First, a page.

Fundamental to the film is the use of filmic techniques to remind the viewer that cinema itself is a construct. Juxtaposition of voice and image, fragmentation of the narrative and altering the film’s texture through optical techniques all serve to subvert the power of interviews with 'experts’, classic moments in cinema, and accepted myths about Australian culture and history. Sound grabs from radio, news, ads, children’s voices reading poetry, sound effects and personal stories all provide the soundscape, set against non-literal images to give them a different meaning.

Throughout the film academic experts are filmed in interviews discussing the history of Australian art, film and sexual politics. These interviews are often drowned out by a woman’s voice espousing a different perspective. Increasingly the interviews are interrupted – a woman vacuums though the frame, another does the dishes in the background – as the male interviewees continue to pontificate. Finally, the interview is visually interrupted with optical effects that obliterate the 'talking head’ as it keeps talking.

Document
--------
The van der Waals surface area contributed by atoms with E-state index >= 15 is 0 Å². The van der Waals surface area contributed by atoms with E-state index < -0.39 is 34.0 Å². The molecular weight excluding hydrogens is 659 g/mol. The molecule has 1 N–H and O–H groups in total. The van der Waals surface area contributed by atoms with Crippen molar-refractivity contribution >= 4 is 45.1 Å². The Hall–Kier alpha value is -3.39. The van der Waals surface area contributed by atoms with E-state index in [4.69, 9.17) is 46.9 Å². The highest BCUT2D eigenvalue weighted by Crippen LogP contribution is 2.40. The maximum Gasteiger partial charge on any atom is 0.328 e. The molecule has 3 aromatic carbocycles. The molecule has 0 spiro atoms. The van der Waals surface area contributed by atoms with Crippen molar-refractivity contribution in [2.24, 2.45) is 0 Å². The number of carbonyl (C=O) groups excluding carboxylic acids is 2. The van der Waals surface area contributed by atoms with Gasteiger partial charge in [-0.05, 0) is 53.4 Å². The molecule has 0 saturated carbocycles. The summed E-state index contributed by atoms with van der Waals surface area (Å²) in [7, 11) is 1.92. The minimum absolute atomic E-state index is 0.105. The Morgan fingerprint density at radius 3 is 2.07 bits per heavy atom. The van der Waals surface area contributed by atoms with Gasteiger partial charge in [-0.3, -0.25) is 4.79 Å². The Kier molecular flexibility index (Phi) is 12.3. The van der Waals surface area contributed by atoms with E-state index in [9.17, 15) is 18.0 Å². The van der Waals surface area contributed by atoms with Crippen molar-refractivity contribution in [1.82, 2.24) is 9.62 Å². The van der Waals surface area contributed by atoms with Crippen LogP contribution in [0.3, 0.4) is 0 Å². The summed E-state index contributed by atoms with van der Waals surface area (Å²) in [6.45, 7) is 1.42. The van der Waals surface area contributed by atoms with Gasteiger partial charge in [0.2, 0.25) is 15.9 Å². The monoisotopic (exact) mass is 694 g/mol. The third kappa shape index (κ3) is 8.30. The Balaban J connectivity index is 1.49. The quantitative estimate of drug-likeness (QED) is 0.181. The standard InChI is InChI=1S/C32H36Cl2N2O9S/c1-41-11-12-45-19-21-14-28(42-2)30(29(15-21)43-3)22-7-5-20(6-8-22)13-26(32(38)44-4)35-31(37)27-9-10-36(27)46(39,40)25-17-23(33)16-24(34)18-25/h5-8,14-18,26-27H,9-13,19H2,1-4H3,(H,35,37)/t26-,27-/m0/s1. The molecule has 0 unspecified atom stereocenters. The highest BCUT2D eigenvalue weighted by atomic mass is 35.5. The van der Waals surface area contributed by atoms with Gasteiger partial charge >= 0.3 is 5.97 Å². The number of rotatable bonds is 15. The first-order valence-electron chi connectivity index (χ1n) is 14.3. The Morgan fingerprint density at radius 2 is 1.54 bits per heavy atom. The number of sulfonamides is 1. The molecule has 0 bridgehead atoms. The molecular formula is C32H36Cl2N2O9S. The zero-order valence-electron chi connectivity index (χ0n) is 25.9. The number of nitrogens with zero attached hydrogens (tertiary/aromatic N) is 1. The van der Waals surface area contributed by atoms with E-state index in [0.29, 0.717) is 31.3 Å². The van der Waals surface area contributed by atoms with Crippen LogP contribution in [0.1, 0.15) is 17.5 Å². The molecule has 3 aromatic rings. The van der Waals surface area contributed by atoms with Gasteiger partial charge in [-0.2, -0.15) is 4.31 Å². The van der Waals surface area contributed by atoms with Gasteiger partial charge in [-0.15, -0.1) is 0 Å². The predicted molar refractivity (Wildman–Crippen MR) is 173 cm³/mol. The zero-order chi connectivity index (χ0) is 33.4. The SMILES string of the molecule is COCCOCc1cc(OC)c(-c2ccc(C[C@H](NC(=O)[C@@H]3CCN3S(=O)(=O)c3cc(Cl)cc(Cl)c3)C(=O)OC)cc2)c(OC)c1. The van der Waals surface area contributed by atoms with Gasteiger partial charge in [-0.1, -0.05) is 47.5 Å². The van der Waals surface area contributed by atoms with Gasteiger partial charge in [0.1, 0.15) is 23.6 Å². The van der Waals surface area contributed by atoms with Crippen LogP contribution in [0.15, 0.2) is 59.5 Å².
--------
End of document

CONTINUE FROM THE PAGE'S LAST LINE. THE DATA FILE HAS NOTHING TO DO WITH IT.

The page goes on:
Serious Undertakings was a groundbreaking film when it was made and today remains a valuable reminder of how important form is to content in cinema and to the meaning we give to our understanding of culture, politics and history.
Director: Helen GRACE | Australia | 1983 | 26 mins | 2K Flat DCP (orig. 16mm, 1.37:1) | Colour | Mono Sd. | English | (G).

Production Company: Stunned Mullet Productions, with the assistance of the Woman’s Film Fund | Producer: Erika ADDIS | Script: Helen GRACE | Photography: Erika ADDIS | Editors: Sara BENNETT, John MORRIS | Sound: John CRUTHERS, Alasdair MACFARLANE | Artwork and Animations: Lee WHITMORE.

Cast: Judy Ferris, Helen Grace, John Witteron, Robert Hughes, Julie Rigg, Chris Winter, Robin Laurie (Narrators).

Cinema Reborn acknowledges the traditional custodians of the land on which we live, learn and work. We acknowledge Aboriginal and Torres Strait Islander people’s continuing connection to land, waters and culture. We pay our respects to Elders past and present and extend this respect to all Aboriginal and Torres Strait Islander People.